The rise in rail traffic over the past few years has been blowing out all the stops. Freight traffic is booming. Western railroads like BNSF and UP can't hire engineers and crew fast enough. As a result, you get situations like that of a UP engineer in Texas who two years ago had been working 37 out of 55 hours and fell asleep at the controls. Compounded by his conductor's state of inebriation, he slept through two signals and collided with a BNSF train and caused a chlorine tank to rupture. In all, 3 people died and 30 were injured by the chlorine gas. The engineer lives to regret his mistakes.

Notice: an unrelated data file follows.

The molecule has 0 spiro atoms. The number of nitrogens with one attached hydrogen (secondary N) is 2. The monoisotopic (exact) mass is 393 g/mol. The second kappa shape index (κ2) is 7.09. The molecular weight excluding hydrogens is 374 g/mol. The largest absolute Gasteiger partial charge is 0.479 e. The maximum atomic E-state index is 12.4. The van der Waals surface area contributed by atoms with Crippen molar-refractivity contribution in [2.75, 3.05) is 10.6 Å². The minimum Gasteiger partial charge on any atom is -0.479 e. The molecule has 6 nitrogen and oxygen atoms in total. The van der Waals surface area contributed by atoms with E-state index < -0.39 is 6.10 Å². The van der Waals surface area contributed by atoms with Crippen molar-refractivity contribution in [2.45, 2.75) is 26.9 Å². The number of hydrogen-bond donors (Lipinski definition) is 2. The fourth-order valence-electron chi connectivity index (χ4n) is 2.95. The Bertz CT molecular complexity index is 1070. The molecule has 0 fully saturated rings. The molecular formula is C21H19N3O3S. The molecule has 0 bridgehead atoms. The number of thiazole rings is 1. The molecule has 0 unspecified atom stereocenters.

Should he have even been in the cab? It's clear his conductor shouldn't have been. But such things are overlooked when you're scraping the bottom of the barrel for crews to head trains over a booming railroad. You work with what you have and you hope nothing goes wrong. Yet, in Texas, something did go wrong. Someone got caught "hoping."
Hattip: John Barnhill, www.Trainboard.com